Since Vin’s death, the Scully family has suggested donations be made in his honor to CAC, which worked with Immaculate Heart Radio to record a two-CD set of Vin praying the rosary.
CAC ministry coordinator Kevin O’Malley said Vin typified “the best of what we are hoping to bring out with our pro athletes — the virtue of humility, offering time, talents, and treasure, and preaching without reading the Gospel.”
“It’s interesting: I had always wanted to be a baseball play-by-play man,” O’Malley told Angelus. “The first half of my life, I wanted to be Vin Scully, the broadcaster. But as I learned more and worked with him, I really wanted to be more like Vin Scully, the man, the Catholic, the gentleman, the husband and father.”
As an added treat for those in attendance, Vin would often lector at those ballpark Masses. Former Dodgers outfielder Andre Ethier said his favorite memory from his 12 years with the Dodgers remains listening to Scully proclaiming the word of God.
“There was something probably not many got a chance to hear — Vin reading from the Bible, in his typical voice and presentation,” Ethier told a SportsNet L.A. tribute to Vin. “It kind of would always perk me up when you hear Vin say something out of context from what we were used to hearing.”
Father Stehly said Vin often arrived very early before Mass to allow for enough silent prayer time before anyone would be around to recognize him.
At one point, Vin decided he might need to be more proactive in asking writers to avoid including where he attended Mass.
“There will be autograph seekers standing out on the church steps as I am going in, and I will try to be polite,” Vin once said. “I would often tell them: ‘I’m going into church right now. If you want to come and join me, I’ll be happy to sign the ball afterward.’ It became almost a way to evangelize, right?”
Father Davoren recalled the time when, after a national appearance on “Jimmy Kimmel Live!” in October 2016, Vin mentioned he would be speaking at a career day event at St. Mel School in Woodland Hills, the Catholic elementary school where his daughter Erin enrolled her children.
On the Wednesday after Vin’s passing, a 97-year-old parishioner at St. Mel approached Father Davoren and wanted him to know she and Vin were “good friends.”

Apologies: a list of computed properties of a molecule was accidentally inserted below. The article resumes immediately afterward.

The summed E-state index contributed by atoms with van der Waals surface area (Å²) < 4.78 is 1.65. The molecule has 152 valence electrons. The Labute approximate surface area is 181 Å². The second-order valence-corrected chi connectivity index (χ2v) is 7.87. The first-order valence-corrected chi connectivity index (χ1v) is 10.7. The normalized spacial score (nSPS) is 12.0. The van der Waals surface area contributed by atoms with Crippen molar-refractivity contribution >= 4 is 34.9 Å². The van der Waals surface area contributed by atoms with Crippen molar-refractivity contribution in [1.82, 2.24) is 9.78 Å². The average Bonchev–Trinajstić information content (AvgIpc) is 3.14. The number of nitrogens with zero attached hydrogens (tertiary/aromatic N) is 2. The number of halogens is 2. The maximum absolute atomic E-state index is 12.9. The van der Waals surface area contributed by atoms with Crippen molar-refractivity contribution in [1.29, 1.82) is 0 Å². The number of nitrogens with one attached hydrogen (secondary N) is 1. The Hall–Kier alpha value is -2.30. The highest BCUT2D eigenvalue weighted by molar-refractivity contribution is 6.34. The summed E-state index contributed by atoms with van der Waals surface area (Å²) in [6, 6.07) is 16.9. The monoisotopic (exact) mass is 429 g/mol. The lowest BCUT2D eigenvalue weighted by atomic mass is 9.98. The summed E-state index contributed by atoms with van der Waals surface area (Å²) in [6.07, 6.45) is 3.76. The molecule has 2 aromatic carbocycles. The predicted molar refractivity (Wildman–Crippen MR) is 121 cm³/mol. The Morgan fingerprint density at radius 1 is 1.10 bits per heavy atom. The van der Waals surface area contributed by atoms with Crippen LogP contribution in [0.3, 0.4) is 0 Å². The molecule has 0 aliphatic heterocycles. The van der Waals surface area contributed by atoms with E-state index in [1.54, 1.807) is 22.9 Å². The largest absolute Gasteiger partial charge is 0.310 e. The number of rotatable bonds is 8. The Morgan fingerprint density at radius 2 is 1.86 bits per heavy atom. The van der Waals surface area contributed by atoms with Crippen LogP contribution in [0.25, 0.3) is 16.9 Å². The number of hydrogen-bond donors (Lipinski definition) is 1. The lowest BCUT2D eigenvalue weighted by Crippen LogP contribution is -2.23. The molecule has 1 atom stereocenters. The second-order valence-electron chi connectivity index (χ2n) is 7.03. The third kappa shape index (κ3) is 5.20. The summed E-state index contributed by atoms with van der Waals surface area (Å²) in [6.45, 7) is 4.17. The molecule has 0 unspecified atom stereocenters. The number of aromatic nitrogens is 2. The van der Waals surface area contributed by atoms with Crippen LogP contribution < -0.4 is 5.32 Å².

“The thing is, she has never met him,” said Father Davoren. “She said that after her husband of 65 years passed away, she was feeling lonely and one day her phone rang. It was Vin. Someone had connected them. For a half-hour they spoke. It was just what Vin did — like Christ did — making us all feel like we matter.”
The passing of family members and close friends is when Vin leaned into his Catholic faith the most.
Vin was only 4 when the father he was named after, Vincent Aloysius Scully, died of pneumonia. His mother, Bridget, who lived to be 97, remarried English merchant sailor Allan Reeve, whom Vin embraced as his dad.
Vin remembered a time when his mother took him back to her native Ireland to mourn her husband’s loss. In 1932, he recalled attending the International Eucharistic Congress at Dublin’s Phoenix Park with some 200,000 people for a Mass.
In January 1972, Vin said he heard his dog barking at 3:30 a.m. and turned in bed to check on his wife, Joan. She had died at age 35. The mother of his three children had been taking medications prescribed for a severe cold and bronchitis. They had been married almost 16 years, wed in February of 1958, right after the Dodgers moved to LA.
Michael Scully, the oldest of those three, died in 1994 at age 33 in a helicopter crash in the San Fernando Valley while inspecting pipelines after an earthquake.
In January 2021, Vin’s second wife, Sandi, died at 76 from complications brought upon by the neuromuscular disease ALS (better known as Lou Gehrig’s Disease) after a long struggle.
Vin had called her “a true saint if there ever was one. … Her faith is extremely important and I think that’s a major reason she’s held up.”
Sandi, who was part of the Calvary Community Church of Conejo Valley in Westlake Village, had brought two of her children into the Scully marriage in 1973. During their 48 years of marriage, they had their last daughter, Catherine, together. Sandi died just days before the passing of Vin’s longtime friend and fellow Dodgers icon Tommy Lasorda.
“Being Irish, being Catholic, from the first day I can remember, I was told about death,” Vin said in a 1986 interview with The Sporting News. “Death is a constant companion in our religion. You live with it easily; it is not a morbid thought. That has given me the perspective that whatever I have can disappear in 30 seconds. And being out on the road as much as I am, I realize I am killing the most precious thing that I have — time. You never know how much of it you have left.”
That wisdom spoke for itself when Vin had to interrupt a televised Dodgers-Expos game in Montreal to announce the passing of former Dodgers great and fellow broadcaster Don Drysdale.
“Never have I been asked to make an announcement that hurts me as much as this one,” Vin said. “And I say to you as best I can with a broken heart.”
In later interviews, Vin seemed to sense a greater need to speak from experience about his faith.